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Dublin's free Wi-Fi falls foul of competition law

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Dublin has abandoned its plan to blanket the city with free Wi-Fi as it thinks it might breach EU law on state aid, and they haven't got the €27m it's going to cost anyway.

The opposition Labour Party, who originally proposed the plan, are claiming the council has been nobbled by telcoms companies who don't want to see free access undercutting their business.

If the deployment was intended to have a premium level of service, to help funding, then there could well be a legal issue with the government paying for the network to be built. That could constitute illegal state aid.

But if the service is given away free then lack of money is more likely to be the problem. Dublin City Council's intention to still provide free broadband to some areas, where there is a lack of broadband coverage, would seem to confirm that.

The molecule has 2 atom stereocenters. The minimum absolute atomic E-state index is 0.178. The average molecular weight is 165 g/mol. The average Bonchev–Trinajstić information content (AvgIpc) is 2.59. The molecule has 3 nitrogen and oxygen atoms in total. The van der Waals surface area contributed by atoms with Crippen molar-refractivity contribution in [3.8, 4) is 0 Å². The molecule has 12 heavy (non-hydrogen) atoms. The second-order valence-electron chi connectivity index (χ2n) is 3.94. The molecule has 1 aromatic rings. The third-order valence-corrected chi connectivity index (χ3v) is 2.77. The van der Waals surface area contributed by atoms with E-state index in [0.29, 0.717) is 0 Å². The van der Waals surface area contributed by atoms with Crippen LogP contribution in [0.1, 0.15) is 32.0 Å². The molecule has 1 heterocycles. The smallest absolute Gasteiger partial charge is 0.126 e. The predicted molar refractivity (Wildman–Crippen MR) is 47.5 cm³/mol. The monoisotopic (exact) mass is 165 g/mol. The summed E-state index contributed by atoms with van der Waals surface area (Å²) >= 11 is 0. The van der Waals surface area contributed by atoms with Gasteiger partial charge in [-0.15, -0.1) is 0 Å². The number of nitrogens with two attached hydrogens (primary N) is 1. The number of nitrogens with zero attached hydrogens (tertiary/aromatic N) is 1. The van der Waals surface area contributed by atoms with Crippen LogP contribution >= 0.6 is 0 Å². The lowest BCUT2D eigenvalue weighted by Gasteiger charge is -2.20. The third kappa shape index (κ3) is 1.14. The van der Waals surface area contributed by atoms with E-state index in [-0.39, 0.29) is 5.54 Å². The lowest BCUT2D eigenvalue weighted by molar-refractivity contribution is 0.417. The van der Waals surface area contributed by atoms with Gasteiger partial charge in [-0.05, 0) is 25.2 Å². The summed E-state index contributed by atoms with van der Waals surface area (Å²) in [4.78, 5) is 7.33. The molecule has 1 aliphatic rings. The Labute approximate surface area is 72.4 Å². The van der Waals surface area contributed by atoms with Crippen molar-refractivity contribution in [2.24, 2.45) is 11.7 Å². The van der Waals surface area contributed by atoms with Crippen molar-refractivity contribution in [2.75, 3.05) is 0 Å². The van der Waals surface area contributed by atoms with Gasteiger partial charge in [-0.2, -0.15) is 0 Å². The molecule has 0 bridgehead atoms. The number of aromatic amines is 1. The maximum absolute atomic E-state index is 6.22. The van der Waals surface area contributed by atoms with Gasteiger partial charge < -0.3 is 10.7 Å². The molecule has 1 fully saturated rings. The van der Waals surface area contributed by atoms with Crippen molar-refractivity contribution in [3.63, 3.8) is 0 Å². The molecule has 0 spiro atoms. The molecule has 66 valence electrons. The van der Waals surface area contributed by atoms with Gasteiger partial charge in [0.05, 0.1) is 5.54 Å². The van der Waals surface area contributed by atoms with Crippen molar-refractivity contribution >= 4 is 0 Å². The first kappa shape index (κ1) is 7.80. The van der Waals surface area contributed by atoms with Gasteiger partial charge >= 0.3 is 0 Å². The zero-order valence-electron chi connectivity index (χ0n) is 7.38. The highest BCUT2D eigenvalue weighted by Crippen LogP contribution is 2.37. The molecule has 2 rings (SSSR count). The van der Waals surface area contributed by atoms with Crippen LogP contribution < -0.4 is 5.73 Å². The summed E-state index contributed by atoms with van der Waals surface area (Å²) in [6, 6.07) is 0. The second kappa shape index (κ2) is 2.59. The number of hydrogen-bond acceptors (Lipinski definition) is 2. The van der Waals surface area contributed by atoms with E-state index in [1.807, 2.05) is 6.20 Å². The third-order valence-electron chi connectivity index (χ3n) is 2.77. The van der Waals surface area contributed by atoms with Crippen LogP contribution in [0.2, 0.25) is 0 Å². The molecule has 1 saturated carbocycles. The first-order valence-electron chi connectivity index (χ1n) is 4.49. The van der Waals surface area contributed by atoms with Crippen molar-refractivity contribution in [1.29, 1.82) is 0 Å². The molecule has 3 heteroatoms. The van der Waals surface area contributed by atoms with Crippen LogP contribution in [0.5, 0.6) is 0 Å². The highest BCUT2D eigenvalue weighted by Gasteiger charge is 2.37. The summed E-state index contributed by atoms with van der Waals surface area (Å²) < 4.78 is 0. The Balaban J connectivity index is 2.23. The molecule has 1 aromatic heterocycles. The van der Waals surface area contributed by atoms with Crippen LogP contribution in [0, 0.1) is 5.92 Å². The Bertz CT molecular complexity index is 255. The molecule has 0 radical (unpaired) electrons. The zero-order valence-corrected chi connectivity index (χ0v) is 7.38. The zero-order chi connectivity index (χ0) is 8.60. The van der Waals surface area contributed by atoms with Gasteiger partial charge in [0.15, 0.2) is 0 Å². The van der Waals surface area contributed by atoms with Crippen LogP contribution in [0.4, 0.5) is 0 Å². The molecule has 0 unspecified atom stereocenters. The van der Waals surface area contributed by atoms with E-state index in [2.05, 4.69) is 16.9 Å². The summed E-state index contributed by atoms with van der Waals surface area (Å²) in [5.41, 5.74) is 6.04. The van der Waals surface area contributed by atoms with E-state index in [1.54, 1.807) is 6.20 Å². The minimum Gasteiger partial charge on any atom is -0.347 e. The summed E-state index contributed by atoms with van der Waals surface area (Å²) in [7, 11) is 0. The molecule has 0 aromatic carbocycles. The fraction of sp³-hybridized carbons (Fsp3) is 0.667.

Municipal Wi-Fi hasn't fared well around the world, partly because blanketing an area in Wi-Fi is technically very difficult, but also because it's actually pretty pointless. No one is seriously wandering around expecting to receive calls on a Wi-Fi mobile phone as yet, and if you want to use a laptop then it's generally as easy to find a hot spot as it is to find a chair from which to use it. ®

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